As a person whose finally dropped some chains of forgiveness – chains that have been attached to certain people, I feel a lot less pressure and weight on my shoulders and on my spirit. I wish those people well and I move on – and it feels good to have done so.
That’s it for my posts on the dreaded “F” word – unless of course the Lord prompts me to write something else. My prayer for you is that the Lord will reveal those places in your life that a little (or a lot) of work might need to be done. Where a gift needs to be given — or received.
I hope you’ll be willing to drop the chains and free yourself.
I love how God works! I would scream that, but I’m sitting in Starbucks and I might freak out the customers – so I’ll just shout it this post. “I love how God works!”
I sat down this morning to answer e-mails and messages in my Facebook inbox. Collision has been out a few weeks now and feedback is streaming in. I’m getting questions, comments and amazing proclamations. All of it is amazing, and I love responding (although it can take me some time).
But, there’s something about this book and the story told inside that is compelling people to want more. To discover their purpose. I’ve had several people say they put the book down and signed up for a mission trip. I’ve had more say that they are now really thinking about what it is they are meant to do with their time on this earth. It’s gotten people thinking and that’s exactly what I was hoping it would do.
In answering these notes, one of the things I’m trying to tell people is, just do something! Act. Start. Believe. Search. Say “yes” when God says “Go”!
So, I went back into the archives of my blog and found this post from a few years back. This is for all of you out there that are waiting for God to speak to you – to give you direction. I hope my confusion and wandering of a few years back, will encourage you in a new way. It sure does me.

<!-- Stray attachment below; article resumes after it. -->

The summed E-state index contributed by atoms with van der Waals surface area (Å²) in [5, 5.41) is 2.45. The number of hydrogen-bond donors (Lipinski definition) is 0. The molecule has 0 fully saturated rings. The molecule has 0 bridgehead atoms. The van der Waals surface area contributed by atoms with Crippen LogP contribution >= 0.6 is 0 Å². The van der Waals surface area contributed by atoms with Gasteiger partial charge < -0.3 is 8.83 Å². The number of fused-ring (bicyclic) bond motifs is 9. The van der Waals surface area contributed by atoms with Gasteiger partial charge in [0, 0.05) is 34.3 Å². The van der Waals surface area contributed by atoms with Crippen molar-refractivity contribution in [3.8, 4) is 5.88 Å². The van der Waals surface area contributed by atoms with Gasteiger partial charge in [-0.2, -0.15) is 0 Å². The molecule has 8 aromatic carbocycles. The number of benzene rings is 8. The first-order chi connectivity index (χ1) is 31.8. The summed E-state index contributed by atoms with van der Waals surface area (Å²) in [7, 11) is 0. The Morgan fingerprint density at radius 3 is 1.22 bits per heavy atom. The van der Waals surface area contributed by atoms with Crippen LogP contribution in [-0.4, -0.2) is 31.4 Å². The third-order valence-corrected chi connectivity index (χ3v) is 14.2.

I love you guys, and I’m thankful for each and every one of you! And please, if you’re feeling compelled to head a certain direction, let me know so I can be praying for you on your journey! It’s the least I can do for all that you do for me!
Have you ever sat around and waited for God to do something for you? Have you prayed, begged, questioned, ranted and raved? “Where are you?” “Why aren’t you doing something?” “When are you going to act?”
I originally wrote the post below on July 27, 2009 – right after the loss of two children we’d been trying to adopt for close to two years. I’m so grateful that I wrote this post in a horrible time of pain because I can look back now and see that we made it through and God still had a plan for our lives. It wasn’t the plan I thought it was, but it was still a plan.
It’s nice to know that you’re missed when you’re gone. So, thanks to all of you who have been asking where I was and when I would write on my blog again.
I hope this post can give you encouragement to push on through the mist when it enters your life. When life seems to blow up and make zero sense or when circumstances seem unfair and are downright painful – God is still there. He’s still directing your path- even if he’s harder to see than normal.
Don’t let the enemy rob you. Don’t let him cloud your vision to the point that you won’t allow yourself to have any vision at all. Don’t give up. Push through the mist and victoriously walk through the other side.
After spending my first three years in the same high school, my family up and moved the summer before my senior year. My dad had a new military assignment in Carlisle, PA and this wasn’t your ordinary move, it had some highly unusual circumstances. Carlisle is where The Army War College resides and much like a real college or University; only a certain number of attendees are permitted each year. Carlisle Barracks is a small post of a couple of hundred soldiers and their families and other than a handful of faculty, everyone moves in at the same time the summer before the school year begins and then they all move out together the following summer.